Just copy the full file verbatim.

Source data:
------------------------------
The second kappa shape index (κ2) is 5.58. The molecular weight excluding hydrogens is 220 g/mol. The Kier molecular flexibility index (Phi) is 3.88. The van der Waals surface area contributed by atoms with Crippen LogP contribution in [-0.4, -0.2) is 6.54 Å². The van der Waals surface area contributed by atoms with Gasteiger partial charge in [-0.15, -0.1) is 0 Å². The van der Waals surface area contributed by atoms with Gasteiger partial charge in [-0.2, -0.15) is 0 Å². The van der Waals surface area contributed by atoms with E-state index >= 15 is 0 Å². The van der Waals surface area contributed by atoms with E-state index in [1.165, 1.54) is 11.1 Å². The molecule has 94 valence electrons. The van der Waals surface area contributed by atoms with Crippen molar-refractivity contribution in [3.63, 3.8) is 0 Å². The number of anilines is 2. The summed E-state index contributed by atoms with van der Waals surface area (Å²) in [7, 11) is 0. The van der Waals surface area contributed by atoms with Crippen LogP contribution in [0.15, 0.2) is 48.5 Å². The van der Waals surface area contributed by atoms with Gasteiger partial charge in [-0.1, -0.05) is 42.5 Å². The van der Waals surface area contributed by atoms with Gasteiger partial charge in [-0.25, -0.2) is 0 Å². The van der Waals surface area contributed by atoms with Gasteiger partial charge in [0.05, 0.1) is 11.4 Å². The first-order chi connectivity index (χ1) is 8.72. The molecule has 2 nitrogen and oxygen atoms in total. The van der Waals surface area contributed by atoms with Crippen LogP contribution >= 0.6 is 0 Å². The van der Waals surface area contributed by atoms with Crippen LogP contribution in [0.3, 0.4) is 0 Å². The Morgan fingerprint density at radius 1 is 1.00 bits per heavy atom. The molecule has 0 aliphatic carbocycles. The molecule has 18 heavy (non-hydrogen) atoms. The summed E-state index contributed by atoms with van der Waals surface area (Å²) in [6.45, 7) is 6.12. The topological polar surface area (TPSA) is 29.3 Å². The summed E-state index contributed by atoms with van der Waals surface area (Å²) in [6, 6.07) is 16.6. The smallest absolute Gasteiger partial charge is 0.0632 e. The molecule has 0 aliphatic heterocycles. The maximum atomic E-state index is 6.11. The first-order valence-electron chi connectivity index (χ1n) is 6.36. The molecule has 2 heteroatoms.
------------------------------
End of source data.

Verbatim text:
The second kappa shape index (κ2) is 5.58. The molecular weight excluding hydrogens is 220 g/mol. The Kier molecular flexibility index (Phi) is 3.88. The van der Waals surface area contributed by atoms with Crippen LogP contribution in [-0.4, -0.2) is 6.54 Å². The van der Waals surface area contributed by atoms with Gasteiger partial charge in [-0.15, -0.1) is 0 Å². The van der Waals surface area contributed by atoms with Gasteiger partial charge in [-0.2, -0.15) is 0 Å². The van der Waals surface area contributed by atoms with E-state index >= 15 is 0 Å². The van der Waals surface area contributed by atoms with E-state index in [1.165, 1.54) is 11.1 Å². The molecule has 94 valence electrons. The van der Waals surface area contributed by atoms with Crippen molar-refractivity contribution in [3.63, 3.8) is 0 Å². The number of anilines is 2. The summed E-state index contributed by atoms with van der Waals surface area (Å²) in [7, 11) is 0. The van der Waals surface area contributed by atoms with Crippen LogP contribution in [0.15, 0.2) is 48.5 Å². The van der Waals surface area contributed by atoms with Gasteiger partial charge in [-0.1, -0.05) is 42.5 Å². The van der Waals surface area contributed by atoms with Gasteiger partial charge in [-0.25, -0.2) is 0 Å². The van der Waals surface area contributed by atoms with Gasteiger partial charge in [0.05, 0.1) is 11.4 Å². The first-order chi connectivity index (χ1) is 8.72. The molecule has 2 nitrogen and oxygen atoms in total. The van der Waals surface area contributed by atoms with Crippen LogP contribution >= 0.6 is 0 Å². The van der Waals surface area contributed by atoms with Crippen LogP contribution in [0.3, 0.4) is 0 Å². The Morgan fingerprint density at radius 1 is 1.00 bits per heavy atom. The molecule has 0 aliphatic carbocycles. The molecule has 18 heavy (non-hydrogen) atoms. The summed E-state index contributed by atoms with van der Waals surface area (Å²) in [6.45, 7) is 6.12. The topological polar surface area (TPSA) is 29.3 Å². The summed E-state index contributed by atoms with van der Waals surface area (Å²) in [6, 6.07) is 16.6. The smallest absolute Gasteiger partial charge is 0.0632 e. The molecule has 0 aliphatic heterocycles. The maximum atomic E-state index is 6.11. The first-order valence-electron chi connectivity index (χ1n) is 6.36. The molecule has 2 heteroatoms.